How was the relationship between you, Valerie, and Jonathan?

"It was so great. [Laughing] Obviously, I have some issues with control or I wouldn't have written this movie, but I think that most people who are interested in control or do struggle with those kinds of issues are actually people who want desperately to be able to let go of control. And that's how I felt. The first conversation that we had on the phone where they had read the script and they wanted to talk to me about it before they signed on to do it, I talked to them and thought, 'Oh, they see the exact same movie that I see. Their version is different and we're going to work together to get there, but it's the same kind of movie.'"

"Just feeling that and then working with them and getting their notes... They gave me notes and I rewrote for about nine months before we started production. Their notes were always, even if I didn't agree with the note, it always spurred me to write something better. It felt like this wonderful loop of me feeding them, them feeding me. And because of that, by the time we went into production it really felt like, 'I can let go. They're going to make choices that I don't agree with, they're going to make choices that are exactly what I'd choose. They're going to make choices that surprise me and delight me, but whatever they choose is going to be right. I can just let go.'"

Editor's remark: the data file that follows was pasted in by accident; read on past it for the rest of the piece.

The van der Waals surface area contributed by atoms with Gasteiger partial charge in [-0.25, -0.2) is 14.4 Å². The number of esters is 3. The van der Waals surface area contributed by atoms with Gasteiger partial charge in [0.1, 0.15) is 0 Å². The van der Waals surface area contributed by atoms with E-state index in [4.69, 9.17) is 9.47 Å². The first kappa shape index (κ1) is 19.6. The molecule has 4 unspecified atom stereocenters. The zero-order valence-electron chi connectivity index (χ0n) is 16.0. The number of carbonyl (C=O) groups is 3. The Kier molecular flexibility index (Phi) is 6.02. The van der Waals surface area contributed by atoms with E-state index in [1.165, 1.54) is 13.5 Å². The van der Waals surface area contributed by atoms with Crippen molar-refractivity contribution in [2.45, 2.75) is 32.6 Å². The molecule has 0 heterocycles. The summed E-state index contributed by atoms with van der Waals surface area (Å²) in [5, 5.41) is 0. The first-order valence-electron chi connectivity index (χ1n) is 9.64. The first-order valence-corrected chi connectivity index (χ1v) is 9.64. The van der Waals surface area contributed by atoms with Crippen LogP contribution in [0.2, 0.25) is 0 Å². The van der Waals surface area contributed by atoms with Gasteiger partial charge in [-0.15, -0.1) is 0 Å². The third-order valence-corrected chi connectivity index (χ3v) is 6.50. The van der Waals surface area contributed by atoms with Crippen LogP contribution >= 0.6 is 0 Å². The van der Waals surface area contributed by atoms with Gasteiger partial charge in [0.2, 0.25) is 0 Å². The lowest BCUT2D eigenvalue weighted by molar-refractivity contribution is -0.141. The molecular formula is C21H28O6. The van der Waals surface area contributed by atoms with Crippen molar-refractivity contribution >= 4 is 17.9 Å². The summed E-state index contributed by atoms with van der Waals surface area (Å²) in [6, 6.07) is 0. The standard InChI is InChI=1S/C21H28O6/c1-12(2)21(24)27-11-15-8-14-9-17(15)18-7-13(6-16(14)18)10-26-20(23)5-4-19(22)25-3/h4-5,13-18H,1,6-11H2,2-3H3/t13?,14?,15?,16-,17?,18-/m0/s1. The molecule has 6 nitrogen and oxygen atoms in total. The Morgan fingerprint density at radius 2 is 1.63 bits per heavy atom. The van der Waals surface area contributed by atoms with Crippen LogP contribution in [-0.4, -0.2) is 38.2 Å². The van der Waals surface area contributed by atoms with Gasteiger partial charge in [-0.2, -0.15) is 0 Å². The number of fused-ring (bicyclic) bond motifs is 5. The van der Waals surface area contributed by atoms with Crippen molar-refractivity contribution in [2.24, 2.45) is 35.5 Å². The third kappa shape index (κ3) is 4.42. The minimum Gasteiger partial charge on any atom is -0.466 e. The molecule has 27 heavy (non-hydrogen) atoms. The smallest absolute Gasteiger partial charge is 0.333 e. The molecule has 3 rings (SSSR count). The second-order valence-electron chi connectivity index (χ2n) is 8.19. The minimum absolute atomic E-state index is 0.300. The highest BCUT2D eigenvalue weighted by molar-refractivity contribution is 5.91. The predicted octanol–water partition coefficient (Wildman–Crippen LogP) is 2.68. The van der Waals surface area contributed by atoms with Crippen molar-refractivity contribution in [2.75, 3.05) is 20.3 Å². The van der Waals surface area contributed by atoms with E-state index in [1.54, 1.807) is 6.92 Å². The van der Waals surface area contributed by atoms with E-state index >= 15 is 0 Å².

Was it more difficult to come up with the story initially or doing those rewrites?

"It was much easier at a writing level to write. Like, I think inspiration is easier than perspiration, you know? That first burst...I wrote the first draft in two and a half weeks. It really came out of me or through me. The rewriting process then took nine months, so obviously that was a more labor-intensive experience or process. But I enjoyed that far more. In that process it stopped being mine and it became ours, and in that process it stopped being a screenplay and it started being a movie. I've never had that experience where it felt like in total harmony and in unity moving forward with a collaboration."

Without giving away any spoilers, is the ending that we see in the movie what you first imagined when you were writing the film?

"It was not. It was not my absolute first impulse. There was something very similar to that. But, you know, I think Jonathan and Valerie have a finger on the pulse of the audience. They care about the audience experience. They are movie-lovers. They aren't auteurs wandering around being like, 'My vision is my vision.' It's not like they are pandering to an audience, but they want to take care of an audience. So, they said to me at a certain point, 'We have to make the highs higher and the lows lower, and the romance more romantic and the pathos deeper.' They encouraged me to go to more not extremes but the heights, and the ending reflects that."